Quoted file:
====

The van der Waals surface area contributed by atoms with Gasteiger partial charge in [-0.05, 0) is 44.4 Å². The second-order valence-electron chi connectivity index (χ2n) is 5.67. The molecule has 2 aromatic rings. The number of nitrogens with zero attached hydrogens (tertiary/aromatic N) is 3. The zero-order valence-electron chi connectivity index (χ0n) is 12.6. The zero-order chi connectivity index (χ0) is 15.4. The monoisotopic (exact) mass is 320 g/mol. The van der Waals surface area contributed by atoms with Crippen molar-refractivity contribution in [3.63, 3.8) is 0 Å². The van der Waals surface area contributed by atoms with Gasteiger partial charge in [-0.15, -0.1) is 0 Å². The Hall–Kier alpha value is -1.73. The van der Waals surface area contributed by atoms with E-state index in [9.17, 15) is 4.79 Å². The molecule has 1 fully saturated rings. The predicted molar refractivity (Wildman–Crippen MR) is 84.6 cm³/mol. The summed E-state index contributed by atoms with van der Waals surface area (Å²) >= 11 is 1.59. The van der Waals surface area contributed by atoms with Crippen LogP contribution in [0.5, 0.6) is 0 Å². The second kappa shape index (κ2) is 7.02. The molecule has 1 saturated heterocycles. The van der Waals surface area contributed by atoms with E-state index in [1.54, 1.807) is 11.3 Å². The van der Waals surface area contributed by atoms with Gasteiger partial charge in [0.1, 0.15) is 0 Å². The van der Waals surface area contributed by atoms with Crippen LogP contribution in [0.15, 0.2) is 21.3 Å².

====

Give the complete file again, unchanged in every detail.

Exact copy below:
The van der Waals surface area contributed by atoms with Gasteiger partial charge in [-0.05, 0) is 44.4 Å². The second-order valence-electron chi connectivity index (χ2n) is 5.67. The molecule has 2 aromatic rings. The number of nitrogens with zero attached hydrogens (tertiary/aromatic N) is 3. The zero-order valence-electron chi connectivity index (χ0n) is 12.6. The zero-order chi connectivity index (χ0) is 15.4. The monoisotopic (exact) mass is 320 g/mol. The van der Waals surface area contributed by atoms with Crippen molar-refractivity contribution in [3.63, 3.8) is 0 Å². The van der Waals surface area contributed by atoms with Gasteiger partial charge in [-0.15, -0.1) is 0 Å². The Hall–Kier alpha value is -1.73. The van der Waals surface area contributed by atoms with E-state index in [9.17, 15) is 4.79 Å². The molecule has 1 fully saturated rings. The predicted molar refractivity (Wildman–Crippen MR) is 84.6 cm³/mol. The summed E-state index contributed by atoms with van der Waals surface area (Å²) >= 11 is 1.59. The van der Waals surface area contributed by atoms with Crippen LogP contribution in [0.5, 0.6) is 0 Å². The second kappa shape index (κ2) is 7.02. The molecule has 1 saturated heterocycles. The van der Waals surface area contributed by atoms with E-state index in [1.54, 1.807) is 11.3 Å². The van der Waals surface area contributed by atoms with Gasteiger partial charge in [0.1, 0.15) is 0 Å². The van der Waals surface area contributed by atoms with Crippen LogP contribution in [0.15, 0.2) is 21.3 Å².